Katy, TX asked in Estate Planning and Probate for Puerto Rico

Q: My wife's grandmother has died in Puerto Rico no surviving Husband or Children. Six Grand children and house with Mtg.

The Will she left only mentions giving to three of the grand children. What are the rights of the other 3 grand children with regard to the "forced heirs" inheritance laws in PR? Also since the house has a lien of $80,000 mortgage to the bank, how does that impact any sale or distribution of "value" as that is the only asset owned? Also can the house be transferred to one of the "heirs" without the agreeance from the remaining 5 heirs?

Related Topics:
1 Lawyer Answer
Rafael  Pagan-Colon
Rafael Pagan-Colon
  • Probate Lawyer
  • San Juan, PR
  • Licensed in Puerto Rico

A: Regarding your grandmother's will, upon the death of her children, her grandchildren become her legitimate heirs in their own right by representation of their parents. Thus, by leaving out three of her grandchildren without explicitly disinheriting them pursuant to the permissible causes under the Puerto Rico Civil Code, the omitted grandchildren have been pretermissioned and have a cause to go before a court of law in Puerto Rico.

Now then, if your grandmother died before November 28, 2020, the entire will can be revoked by a competent court of law, and her estate may then be distributed equally among all the surviving grandchildren. If she died on or after that date, the omitted grandchildren can only expect to participate in the legitimate half of her estate, and the "free disposition" half would remain among the three grandchildren she specifically stated in her will.

However, your grandmother's estate is made up of her assets AND obligations. Therefore, before any distribution of assets is made among your grandmother's heirs, the mortgage and any other debts must first be paid. Those heirs who accept their inheritance "at inventory title" would only be responsible for the debts up to the value of the inheritance received from your grandmother. BUT, any grandchild who has been in possession or control of the estate is assumed to have accepted his/her inheritance "pure and simple", and will be liable, not only with the value of the inheritance received, but also responsible with his/her own patrimony.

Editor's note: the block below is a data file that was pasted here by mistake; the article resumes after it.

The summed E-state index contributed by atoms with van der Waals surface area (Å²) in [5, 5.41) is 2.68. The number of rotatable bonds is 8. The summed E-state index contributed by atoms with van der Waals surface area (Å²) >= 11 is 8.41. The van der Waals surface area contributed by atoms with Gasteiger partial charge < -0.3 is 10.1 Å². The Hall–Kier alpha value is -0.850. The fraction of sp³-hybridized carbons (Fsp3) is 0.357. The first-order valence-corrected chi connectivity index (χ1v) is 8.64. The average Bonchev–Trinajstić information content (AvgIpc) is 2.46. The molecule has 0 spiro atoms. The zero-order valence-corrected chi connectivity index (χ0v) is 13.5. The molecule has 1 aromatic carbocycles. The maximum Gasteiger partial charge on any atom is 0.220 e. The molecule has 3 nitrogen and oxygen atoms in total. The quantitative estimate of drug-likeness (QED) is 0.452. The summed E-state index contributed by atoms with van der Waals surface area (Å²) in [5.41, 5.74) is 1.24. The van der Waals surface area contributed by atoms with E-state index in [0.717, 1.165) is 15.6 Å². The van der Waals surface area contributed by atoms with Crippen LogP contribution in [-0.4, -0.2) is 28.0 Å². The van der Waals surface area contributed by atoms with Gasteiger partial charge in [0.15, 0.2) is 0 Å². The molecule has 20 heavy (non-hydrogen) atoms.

In any event, should you appear before a Puerto Rico court to contest the will, the bank holding the mortgage note should also be notified because of its interest in your grandmother's estate.

Justia Ask a Lawyer is a forum for consumers to get answers to basic legal questions. Any information sent through Justia Ask a Lawyer is not secure and is done so on a non-confidential basis only.

The use of this website to ask questions or receive answers does not create an attorney–client relationship between you and Justia, or between you and any attorney who receives your information or responds to your questions, nor is it intended to create such a relationship. Additionally, no responses on this forum constitute legal advice, which must be tailored to the specific circumstances of each case. You should not act upon information provided in Justia Ask a Lawyer without seeking professional counsel from an attorney admitted or authorized to practice in your jurisdiction. Justia assumes no responsibility to any person who relies on information contained on or received through this site and disclaims all liability in respect to such information.

Justia cannot guarantee that the information on this website (including any legal information provided by an attorney through this service) is accurate, complete, or up-to-date. While we intend to make every attempt to keep the information on this site current, the owners of and contributors to this site make no claims, promises or guarantees about the accuracy, completeness or adequacy of the information contained in or linked to from this site.